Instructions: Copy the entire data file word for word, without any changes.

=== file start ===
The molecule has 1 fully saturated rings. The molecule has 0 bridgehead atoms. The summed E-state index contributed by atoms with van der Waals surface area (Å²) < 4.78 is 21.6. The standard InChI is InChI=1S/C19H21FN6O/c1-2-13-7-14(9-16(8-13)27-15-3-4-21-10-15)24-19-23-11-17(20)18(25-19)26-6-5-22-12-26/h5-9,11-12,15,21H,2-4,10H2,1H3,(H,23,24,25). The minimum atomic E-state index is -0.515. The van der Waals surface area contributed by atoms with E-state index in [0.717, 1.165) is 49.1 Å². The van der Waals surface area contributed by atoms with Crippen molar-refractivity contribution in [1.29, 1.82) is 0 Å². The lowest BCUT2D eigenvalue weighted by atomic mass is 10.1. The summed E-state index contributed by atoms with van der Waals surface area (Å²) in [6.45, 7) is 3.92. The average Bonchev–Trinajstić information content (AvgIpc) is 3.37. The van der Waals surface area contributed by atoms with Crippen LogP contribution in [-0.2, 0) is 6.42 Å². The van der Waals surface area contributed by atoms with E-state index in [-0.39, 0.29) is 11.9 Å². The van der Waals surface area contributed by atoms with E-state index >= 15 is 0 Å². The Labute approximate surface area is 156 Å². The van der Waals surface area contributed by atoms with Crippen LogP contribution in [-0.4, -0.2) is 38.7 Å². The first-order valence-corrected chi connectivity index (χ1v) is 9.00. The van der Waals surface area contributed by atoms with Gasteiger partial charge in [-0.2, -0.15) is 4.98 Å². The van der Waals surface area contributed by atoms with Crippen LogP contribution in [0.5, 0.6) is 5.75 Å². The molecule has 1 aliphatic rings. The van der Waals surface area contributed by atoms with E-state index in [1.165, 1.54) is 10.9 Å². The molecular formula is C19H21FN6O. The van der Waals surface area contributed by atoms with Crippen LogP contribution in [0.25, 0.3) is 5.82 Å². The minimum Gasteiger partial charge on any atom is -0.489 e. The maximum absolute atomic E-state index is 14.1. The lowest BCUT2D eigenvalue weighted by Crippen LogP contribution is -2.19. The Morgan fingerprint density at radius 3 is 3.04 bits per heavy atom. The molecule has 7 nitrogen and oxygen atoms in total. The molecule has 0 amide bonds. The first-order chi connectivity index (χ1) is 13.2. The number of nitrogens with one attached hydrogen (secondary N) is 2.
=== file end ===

The molecule has 1 fully saturated rings. The molecule has 0 bridgehead atoms. The summed E-state index contributed by atoms with van der Waals surface area (Å²) < 4.78 is 21.6. The standard InChI is InChI=1S/C19H21FN6O/c1-2-13-7-14(9-16(8-13)27-15-3-4-21-10-15)24-19-23-11-17(20)18(25-19)26-6-5-22-12-26/h5-9,11-12,15,21H,2-4,10H2,1H3,(H,23,24,25). The minimum atomic E-state index is -0.515. The van der Waals surface area contributed by atoms with E-state index in [0.717, 1.165) is 49.1 Å². The van der Waals surface area contributed by atoms with Crippen molar-refractivity contribution in [1.29, 1.82) is 0 Å². The lowest BCUT2D eigenvalue weighted by atomic mass is 10.1. The summed E-state index contributed by atoms with van der Waals surface area (Å²) in [6.45, 7) is 3.92. The average Bonchev–Trinajstić information content (AvgIpc) is 3.37. The van der Waals surface area contributed by atoms with Crippen LogP contribution in [-0.2, 0) is 6.42 Å². The van der Waals surface area contributed by atoms with E-state index in [-0.39, 0.29) is 11.9 Å². The van der Waals surface area contributed by atoms with E-state index >= 15 is 0 Å². The Labute approximate surface area is 156 Å². The van der Waals surface area contributed by atoms with Crippen LogP contribution in [-0.4, -0.2) is 38.7 Å². The first-order valence-corrected chi connectivity index (χ1v) is 9.00. The van der Waals surface area contributed by atoms with Gasteiger partial charge in [-0.2, -0.15) is 4.98 Å². The van der Waals surface area contributed by atoms with Crippen LogP contribution in [0.5, 0.6) is 5.75 Å². The molecule has 1 aliphatic rings. The van der Waals surface area contributed by atoms with E-state index in [1.165, 1.54) is 10.9 Å². The molecular formula is C19H21FN6O. The van der Waals surface area contributed by atoms with Crippen LogP contribution in [0.25, 0.3) is 5.82 Å². The minimum Gasteiger partial charge on any atom is -0.489 e. The maximum absolute atomic E-state index is 14.1. The lowest BCUT2D eigenvalue weighted by Crippen LogP contribution is -2.19. The Morgan fingerprint density at radius 3 is 3.04 bits per heavy atom. The molecule has 7 nitrogen and oxygen atoms in total. The molecule has 0 amide bonds. The first-order chi connectivity index (χ1) is 13.2. The number of nitrogens with one attached hydrogen (secondary N) is 2.